• Live discussion by this panel at the main Rio+20 venue, Rio Centro
  • Voting by the live audience on the ten recommendations from the online discussion
  • Articulation of a further recommendation by the panel
  • Presentation of three recommendations from each theme to a roundtable of leaders gathered for the high-level segment of the Rio+20 conference

Tens of thousands of participants took part in the online discussions, and the voting process saw more than 63,000 people from 193 countries cast nearly 1.4 million votes.  This is an impressive attempt to open up the intergovernmental process to other actors by the hosts Brazil, who have also provided leadership in other areas of the negotiations.

However, how will the outcomes of the dialogues really contribute to the conference outcome, and how can we best profit from the process – into which so many have dedicated their time and efforts?  These questions deserve serious thought if such efforts to open up to civil society are to be improved into the future.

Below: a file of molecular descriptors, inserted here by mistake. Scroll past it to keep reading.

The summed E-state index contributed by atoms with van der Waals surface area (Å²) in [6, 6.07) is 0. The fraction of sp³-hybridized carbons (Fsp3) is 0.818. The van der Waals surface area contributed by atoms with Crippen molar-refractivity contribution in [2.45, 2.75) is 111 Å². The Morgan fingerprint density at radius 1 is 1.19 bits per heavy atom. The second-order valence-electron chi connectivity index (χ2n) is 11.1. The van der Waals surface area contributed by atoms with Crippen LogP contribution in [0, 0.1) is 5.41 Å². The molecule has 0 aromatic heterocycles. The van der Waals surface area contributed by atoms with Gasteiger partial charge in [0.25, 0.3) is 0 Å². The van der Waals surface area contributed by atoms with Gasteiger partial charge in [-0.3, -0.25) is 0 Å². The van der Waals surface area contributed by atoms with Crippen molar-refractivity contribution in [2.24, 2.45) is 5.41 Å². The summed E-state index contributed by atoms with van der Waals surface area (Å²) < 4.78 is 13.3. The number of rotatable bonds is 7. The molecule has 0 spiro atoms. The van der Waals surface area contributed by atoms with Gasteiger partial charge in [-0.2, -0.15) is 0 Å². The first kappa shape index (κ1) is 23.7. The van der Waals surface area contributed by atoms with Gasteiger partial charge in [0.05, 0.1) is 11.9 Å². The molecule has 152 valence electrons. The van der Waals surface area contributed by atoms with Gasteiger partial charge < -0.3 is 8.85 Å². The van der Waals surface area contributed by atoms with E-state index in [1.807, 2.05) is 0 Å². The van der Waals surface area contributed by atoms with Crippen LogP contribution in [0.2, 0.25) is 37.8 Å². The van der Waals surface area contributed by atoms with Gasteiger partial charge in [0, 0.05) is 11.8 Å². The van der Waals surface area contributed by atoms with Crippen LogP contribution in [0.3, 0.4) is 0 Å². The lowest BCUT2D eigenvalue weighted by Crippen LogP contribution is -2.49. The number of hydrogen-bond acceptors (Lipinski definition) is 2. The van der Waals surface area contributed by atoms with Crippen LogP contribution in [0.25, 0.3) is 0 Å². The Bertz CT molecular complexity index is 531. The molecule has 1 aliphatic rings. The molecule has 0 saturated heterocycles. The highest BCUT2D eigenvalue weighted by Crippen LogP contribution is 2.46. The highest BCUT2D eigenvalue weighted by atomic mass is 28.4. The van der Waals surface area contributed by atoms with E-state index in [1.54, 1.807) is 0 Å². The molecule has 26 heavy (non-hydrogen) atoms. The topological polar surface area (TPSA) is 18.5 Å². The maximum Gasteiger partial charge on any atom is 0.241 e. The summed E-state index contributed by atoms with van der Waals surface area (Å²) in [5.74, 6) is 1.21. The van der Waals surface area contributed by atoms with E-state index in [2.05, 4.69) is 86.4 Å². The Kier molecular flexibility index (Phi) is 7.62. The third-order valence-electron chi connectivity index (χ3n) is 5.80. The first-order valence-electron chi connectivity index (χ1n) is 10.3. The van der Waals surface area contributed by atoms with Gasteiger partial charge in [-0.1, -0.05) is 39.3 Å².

Even now, writing from Rio, the answer to the first question seems unclear beyond the reporting from roundtables to the plenary at the end of the conference.  There seems never to have been a well-articulated process through which the ‘Rio Dialogues’ outcomes will be introduced into the inter-governmental process, from which they have been isolated from the outset. 

If these kinds of institutional innovations are to play a role in future conferences, the involvement of governments, and a commitment from Member States and the UN - at least to respond in writing to the recommendations – should be a pre-requisite.  More detailed planning and a much longer period of engagement would also be needed for this complex process to be co-ordinated successfully.

With regard to the second issue, the knowledge and ideas captured through the online process is much broader than the recommendations themselves.  In many cases, detailed discussions and considerations around implementation appeared in the online fora. Without attention to the recommendations that have been ‘voted out’ along the way, and the detailed discussions online, the Rio Dialogues risks losing much of the richness of the process as they narrow down to three one line recommendations. 

Colleagues from IDS (Matthew Lockwood, Melissa Leach, Adrian Bannister) and I helped to facilitate the theme ‘Sustainable Development for Fighting Poverty’.  With academics from Brazil and South Korea, I presented the outcomes of the online discussion to the expert panel at Rio Centro.  From the ten recommendations identified, three were finally fed to the roundtables.